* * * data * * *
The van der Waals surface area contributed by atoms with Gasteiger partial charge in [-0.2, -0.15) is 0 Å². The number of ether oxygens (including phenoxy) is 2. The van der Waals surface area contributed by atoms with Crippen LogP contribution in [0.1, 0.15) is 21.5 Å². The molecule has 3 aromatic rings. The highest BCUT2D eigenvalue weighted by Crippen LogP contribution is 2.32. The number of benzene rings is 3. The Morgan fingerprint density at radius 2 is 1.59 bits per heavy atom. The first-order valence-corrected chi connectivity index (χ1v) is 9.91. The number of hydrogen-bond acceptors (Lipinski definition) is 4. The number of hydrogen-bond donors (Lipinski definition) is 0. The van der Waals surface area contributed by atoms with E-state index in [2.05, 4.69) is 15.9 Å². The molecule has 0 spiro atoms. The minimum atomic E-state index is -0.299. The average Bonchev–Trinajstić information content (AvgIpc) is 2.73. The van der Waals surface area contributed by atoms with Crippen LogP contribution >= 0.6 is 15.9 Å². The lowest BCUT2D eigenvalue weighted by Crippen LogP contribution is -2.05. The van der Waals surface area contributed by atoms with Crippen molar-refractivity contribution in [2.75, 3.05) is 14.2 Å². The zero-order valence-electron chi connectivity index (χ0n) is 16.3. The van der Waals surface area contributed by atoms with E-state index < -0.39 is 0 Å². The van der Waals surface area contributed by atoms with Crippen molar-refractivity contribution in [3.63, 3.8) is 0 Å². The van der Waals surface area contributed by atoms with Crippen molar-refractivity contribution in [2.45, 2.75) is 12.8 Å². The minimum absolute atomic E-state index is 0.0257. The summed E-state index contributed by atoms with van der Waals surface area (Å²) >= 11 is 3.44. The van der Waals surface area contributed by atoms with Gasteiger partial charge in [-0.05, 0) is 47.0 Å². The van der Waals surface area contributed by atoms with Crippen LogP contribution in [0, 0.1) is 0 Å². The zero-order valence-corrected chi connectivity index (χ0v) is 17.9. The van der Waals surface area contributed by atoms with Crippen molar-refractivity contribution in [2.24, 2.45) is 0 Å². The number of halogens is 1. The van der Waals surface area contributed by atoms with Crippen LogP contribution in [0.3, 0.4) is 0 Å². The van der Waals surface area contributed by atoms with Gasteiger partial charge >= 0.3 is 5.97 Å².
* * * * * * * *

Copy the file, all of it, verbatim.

The van der Waals surface area contributed by atoms with Gasteiger partial charge in [-0.2, -0.15) is 0 Å². The number of ether oxygens (including phenoxy) is 2. The van der Waals surface area contributed by atoms with Crippen LogP contribution in [0.1, 0.15) is 21.5 Å². The molecule has 3 aromatic rings. The highest BCUT2D eigenvalue weighted by Crippen LogP contribution is 2.32. The number of benzene rings is 3. The Morgan fingerprint density at radius 2 is 1.59 bits per heavy atom. The first-order valence-corrected chi connectivity index (χ1v) is 9.91. The number of hydrogen-bond acceptors (Lipinski definition) is 4. The number of hydrogen-bond donors (Lipinski definition) is 0. The van der Waals surface area contributed by atoms with E-state index in [2.05, 4.69) is 15.9 Å². The molecule has 0 spiro atoms. The minimum atomic E-state index is -0.299. The average Bonchev–Trinajstić information content (AvgIpc) is 2.73. The van der Waals surface area contributed by atoms with Crippen LogP contribution >= 0.6 is 15.9 Å². The lowest BCUT2D eigenvalue weighted by Crippen LogP contribution is -2.05. The van der Waals surface area contributed by atoms with Crippen molar-refractivity contribution in [2.75, 3.05) is 14.2 Å². The zero-order valence-electron chi connectivity index (χ0n) is 16.3. The van der Waals surface area contributed by atoms with E-state index < -0.39 is 0 Å². The van der Waals surface area contributed by atoms with Crippen molar-refractivity contribution in [3.63, 3.8) is 0 Å². The van der Waals surface area contributed by atoms with Crippen molar-refractivity contribution in [2.45, 2.75) is 12.8 Å². The minimum absolute atomic E-state index is 0.0257. The summed E-state index contributed by atoms with van der Waals surface area (Å²) >= 11 is 3.44. The van der Waals surface area contributed by atoms with Gasteiger partial charge in [-0.05, 0) is 47.0 Å². The van der Waals surface area contributed by atoms with Crippen LogP contribution in [0, 0.1) is 0 Å². The zero-order valence-corrected chi connectivity index (χ0v) is 17.9. The van der Waals surface area contributed by atoms with Crippen molar-refractivity contribution in [2.24, 2.45) is 0 Å². The number of halogens is 1. The van der Waals surface area contributed by atoms with Crippen LogP contribution in [0.3, 0.4) is 0 Å². The van der Waals surface area contributed by atoms with Gasteiger partial charge >= 0.3 is 5.97 Å².